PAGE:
1. Other institutions can meet the capital needs of developing country.
2. Developing country can ask to revise GRQ.
3. Developing country can ask for more fund.
4). According to passage what is true regarding China?
1. China have a great influence on the global economy.
2. China don’t need fund from IMF.
3. China mainly focuses on the long term needs.
5). What can be the main threat to IMF?
1. New Development Bank.
2. Asian Infrastructure Investment Bank.
3. World Bank.
Directions (Questions- 06-08): Choose the word/group of words which is MOST SIMILAR in meaning to the word/group of words printed in bold as used in the passage.
Directions (Questions- 09,10): Choose the word/group of words which is MOST OPPOSITE in meaning of the word/group of words printed in bold as used in the passage.
9). Shedding light
Directions (11-15):In the passage given below there are 5 blanks, each followed by a word given in bold. Even blank has four alternative words given in options (A),(B),(C) and (D). You have to tell which word will best suit the respective blank. Mark (E) as your answer if the work given in bold after the blank is your answer i.e “No change required”.
Technology has(1)[match] every nook and corner of our lives. It is even changing the way people smoke, whether for the better or worse is yet to be determined. Electronic nicotine delivery systems (ENDS), the most common(2)[norm] of which are e-cigarettes, are the new-age formula for people trying to quit smoking. However, they present a simultaneous promise and threat in the world of tobacco control. Although they are projected as ‘tobacco cessation’ products by various sellers, including tobacco giants themselves, the lack of(3)[flexible] evidence in support of this claim coupled with the absence of any regulatory approval for their use make them a serious public health threat. This is especially the case when one considers the(4)[extended] import of e-cigarettes into the country. Market research also projects the(5)[divided] annual growth rate of the Indian e-cigarette industry at 63.38 per cent in the period 2013-2018.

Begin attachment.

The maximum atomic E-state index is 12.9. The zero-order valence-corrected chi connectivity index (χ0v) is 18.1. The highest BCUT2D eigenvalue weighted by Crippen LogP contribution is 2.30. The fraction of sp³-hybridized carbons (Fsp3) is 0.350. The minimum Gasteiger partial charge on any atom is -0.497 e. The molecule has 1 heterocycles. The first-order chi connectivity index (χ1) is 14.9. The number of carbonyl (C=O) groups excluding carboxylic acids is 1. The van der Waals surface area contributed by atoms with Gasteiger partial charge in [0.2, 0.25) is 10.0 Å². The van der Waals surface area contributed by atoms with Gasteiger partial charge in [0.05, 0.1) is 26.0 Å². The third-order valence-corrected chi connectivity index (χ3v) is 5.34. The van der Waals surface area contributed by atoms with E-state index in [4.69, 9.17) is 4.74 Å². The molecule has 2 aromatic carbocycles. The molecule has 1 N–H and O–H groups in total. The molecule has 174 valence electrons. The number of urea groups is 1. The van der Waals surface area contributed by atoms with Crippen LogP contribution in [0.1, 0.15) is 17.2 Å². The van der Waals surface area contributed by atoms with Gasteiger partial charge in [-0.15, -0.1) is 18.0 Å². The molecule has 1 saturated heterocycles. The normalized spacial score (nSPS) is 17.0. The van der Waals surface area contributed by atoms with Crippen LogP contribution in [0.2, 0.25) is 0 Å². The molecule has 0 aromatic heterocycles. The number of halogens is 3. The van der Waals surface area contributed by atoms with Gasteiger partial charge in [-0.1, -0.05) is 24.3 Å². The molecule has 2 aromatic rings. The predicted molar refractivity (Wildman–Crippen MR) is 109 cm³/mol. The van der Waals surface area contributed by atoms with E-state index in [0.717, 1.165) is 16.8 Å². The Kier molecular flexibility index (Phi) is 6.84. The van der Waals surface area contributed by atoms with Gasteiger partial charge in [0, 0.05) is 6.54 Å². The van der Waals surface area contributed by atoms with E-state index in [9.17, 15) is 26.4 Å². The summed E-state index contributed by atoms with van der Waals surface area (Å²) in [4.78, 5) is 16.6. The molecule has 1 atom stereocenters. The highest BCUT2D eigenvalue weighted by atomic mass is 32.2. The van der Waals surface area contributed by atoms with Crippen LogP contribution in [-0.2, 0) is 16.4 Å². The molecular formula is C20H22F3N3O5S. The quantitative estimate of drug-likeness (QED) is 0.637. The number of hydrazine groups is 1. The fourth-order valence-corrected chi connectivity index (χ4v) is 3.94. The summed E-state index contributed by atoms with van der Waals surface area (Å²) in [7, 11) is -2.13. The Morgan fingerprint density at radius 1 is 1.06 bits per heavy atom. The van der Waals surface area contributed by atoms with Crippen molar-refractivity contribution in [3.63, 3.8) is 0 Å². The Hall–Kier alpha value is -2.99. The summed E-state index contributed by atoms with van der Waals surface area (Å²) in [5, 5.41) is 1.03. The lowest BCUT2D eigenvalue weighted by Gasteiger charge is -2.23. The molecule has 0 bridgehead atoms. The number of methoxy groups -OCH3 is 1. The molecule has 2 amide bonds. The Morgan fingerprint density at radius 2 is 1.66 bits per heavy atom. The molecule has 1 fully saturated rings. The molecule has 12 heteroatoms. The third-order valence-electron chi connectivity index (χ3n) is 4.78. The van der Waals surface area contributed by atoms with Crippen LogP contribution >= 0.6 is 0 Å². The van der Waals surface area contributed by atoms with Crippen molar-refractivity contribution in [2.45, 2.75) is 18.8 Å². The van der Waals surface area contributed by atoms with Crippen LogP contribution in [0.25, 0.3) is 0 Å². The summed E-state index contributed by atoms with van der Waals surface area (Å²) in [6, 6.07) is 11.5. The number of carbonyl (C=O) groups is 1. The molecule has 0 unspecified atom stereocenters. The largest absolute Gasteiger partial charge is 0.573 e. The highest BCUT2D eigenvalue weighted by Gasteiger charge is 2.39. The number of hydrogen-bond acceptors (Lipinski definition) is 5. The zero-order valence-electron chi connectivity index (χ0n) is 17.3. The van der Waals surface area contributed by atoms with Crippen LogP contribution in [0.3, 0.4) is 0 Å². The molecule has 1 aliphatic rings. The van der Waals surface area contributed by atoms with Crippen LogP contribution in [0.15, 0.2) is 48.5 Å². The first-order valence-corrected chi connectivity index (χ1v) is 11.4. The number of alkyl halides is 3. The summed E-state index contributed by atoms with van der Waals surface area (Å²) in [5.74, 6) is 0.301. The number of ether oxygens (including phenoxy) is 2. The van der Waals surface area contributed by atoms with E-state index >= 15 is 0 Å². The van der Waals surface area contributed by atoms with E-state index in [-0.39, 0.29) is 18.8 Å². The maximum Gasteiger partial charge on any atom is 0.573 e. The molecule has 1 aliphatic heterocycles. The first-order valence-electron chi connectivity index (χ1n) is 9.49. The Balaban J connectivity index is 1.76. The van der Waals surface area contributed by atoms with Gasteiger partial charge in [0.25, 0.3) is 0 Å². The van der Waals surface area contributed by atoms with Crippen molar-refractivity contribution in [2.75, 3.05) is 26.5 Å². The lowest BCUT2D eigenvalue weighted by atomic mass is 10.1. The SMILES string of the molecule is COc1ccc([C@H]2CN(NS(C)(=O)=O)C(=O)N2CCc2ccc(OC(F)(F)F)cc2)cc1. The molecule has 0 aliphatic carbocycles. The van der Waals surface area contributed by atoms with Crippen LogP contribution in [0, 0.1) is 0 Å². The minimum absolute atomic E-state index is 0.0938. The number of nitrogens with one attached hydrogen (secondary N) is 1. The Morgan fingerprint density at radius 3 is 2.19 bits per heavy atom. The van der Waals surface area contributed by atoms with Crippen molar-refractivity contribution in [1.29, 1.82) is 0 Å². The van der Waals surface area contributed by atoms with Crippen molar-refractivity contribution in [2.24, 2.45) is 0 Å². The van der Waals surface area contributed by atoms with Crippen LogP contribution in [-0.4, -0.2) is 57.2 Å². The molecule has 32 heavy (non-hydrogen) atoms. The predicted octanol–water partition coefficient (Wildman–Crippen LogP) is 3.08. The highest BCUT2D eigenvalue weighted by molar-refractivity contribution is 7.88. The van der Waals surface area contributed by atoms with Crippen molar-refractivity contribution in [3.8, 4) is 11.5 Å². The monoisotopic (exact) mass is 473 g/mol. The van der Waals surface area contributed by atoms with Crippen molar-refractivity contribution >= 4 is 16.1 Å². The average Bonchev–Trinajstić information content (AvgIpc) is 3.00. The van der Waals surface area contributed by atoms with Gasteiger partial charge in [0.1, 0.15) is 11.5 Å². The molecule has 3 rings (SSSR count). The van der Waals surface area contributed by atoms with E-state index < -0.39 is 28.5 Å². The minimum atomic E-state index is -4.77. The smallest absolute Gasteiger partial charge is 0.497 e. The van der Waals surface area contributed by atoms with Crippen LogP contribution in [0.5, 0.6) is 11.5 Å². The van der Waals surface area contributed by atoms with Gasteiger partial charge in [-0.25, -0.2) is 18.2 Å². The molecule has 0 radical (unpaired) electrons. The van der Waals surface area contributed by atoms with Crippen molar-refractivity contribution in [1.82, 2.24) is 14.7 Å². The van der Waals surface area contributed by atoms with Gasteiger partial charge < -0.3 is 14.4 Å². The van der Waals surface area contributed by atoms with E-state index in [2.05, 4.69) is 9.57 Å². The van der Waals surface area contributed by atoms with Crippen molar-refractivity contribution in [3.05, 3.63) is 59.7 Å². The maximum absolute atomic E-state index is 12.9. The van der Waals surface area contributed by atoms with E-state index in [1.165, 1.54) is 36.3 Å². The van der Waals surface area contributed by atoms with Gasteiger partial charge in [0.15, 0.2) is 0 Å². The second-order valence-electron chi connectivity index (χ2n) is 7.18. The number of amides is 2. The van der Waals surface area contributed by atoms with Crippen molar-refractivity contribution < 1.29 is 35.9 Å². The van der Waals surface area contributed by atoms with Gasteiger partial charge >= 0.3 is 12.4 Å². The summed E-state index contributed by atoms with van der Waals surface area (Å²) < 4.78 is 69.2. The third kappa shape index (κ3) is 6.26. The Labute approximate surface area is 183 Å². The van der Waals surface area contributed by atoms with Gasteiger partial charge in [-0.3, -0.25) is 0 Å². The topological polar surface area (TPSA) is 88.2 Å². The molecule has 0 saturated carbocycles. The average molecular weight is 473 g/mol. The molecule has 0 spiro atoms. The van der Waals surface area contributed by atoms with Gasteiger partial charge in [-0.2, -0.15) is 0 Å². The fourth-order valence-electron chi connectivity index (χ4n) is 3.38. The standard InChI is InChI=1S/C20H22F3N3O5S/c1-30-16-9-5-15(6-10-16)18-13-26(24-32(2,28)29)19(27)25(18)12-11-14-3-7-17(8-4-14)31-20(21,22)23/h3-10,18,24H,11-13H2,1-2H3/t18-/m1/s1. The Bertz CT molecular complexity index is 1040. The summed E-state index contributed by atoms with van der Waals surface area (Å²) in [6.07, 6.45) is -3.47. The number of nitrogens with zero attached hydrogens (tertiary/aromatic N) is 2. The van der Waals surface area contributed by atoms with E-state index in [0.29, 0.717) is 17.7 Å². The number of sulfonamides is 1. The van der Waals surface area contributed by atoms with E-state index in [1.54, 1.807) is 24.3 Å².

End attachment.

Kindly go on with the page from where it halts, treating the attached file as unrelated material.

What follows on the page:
Explanation:- ‘Permeated’ means spread throughout, which goes with the meaning in the sentence.
Explanation:- ‘Prototype can be referred as a common example.
Explanation:- ‘Concrete’ means actual or real, which is correct here.
Explanation:- It is continuous process which is in the context, so ‘increasing’ will come.
Explanation:- Compound means combination or aggregate.
Directions (16-20): Read each sentence to find out whether there is any grammatical or idiomatic error in it. The error any, will be in one part of the sentence. The number of that part is the answer. If there is no error, the answer is (e):-
16). People could be seen sitting (a)/ on the rooftops and (b)/ bonnets of cars, and raised (c)/ slogans in support of Mr. Gurjar.(d)/ No error(e)
Explanation:- The sentence is in present continuous tense, so instead of ‘raised’, it will be ‘raising’.
17). The court rejected her claim (a)/ that the rent she was paying (b)/ was much low than the (c)/ amount shown on the rent receipt.(d)/ No error(e)
Explanation:- As per the comparison being done here, in place of ‘low’, ‘lower’ will come.
18). However, there is a need to reduce smoking,(a)/ for which there needs to be strong legislation(b)/ along to efforts to usher in (c)/ attitudinal and behavioral changes.(d)/ No error(e)
Explanation:- In place of ‘to’, it will be ‘with’ to be used.
19). The supermarkets are (a)/ falling onthemselves(b)/ to attract customers(c)/ to their shops.(d)/ No error(e)
Explanation:- The phrase ‘falling off’ is used wrong here.
20). I given up trying to remember (a)/ the date of my(b)/ friend's birthday, and(c)/ asked her mother instead.(d)/ No error(e)
Explanation:- The phrase will be ‘gave up’ in place of ‘given up’, as per the tense in the sentence.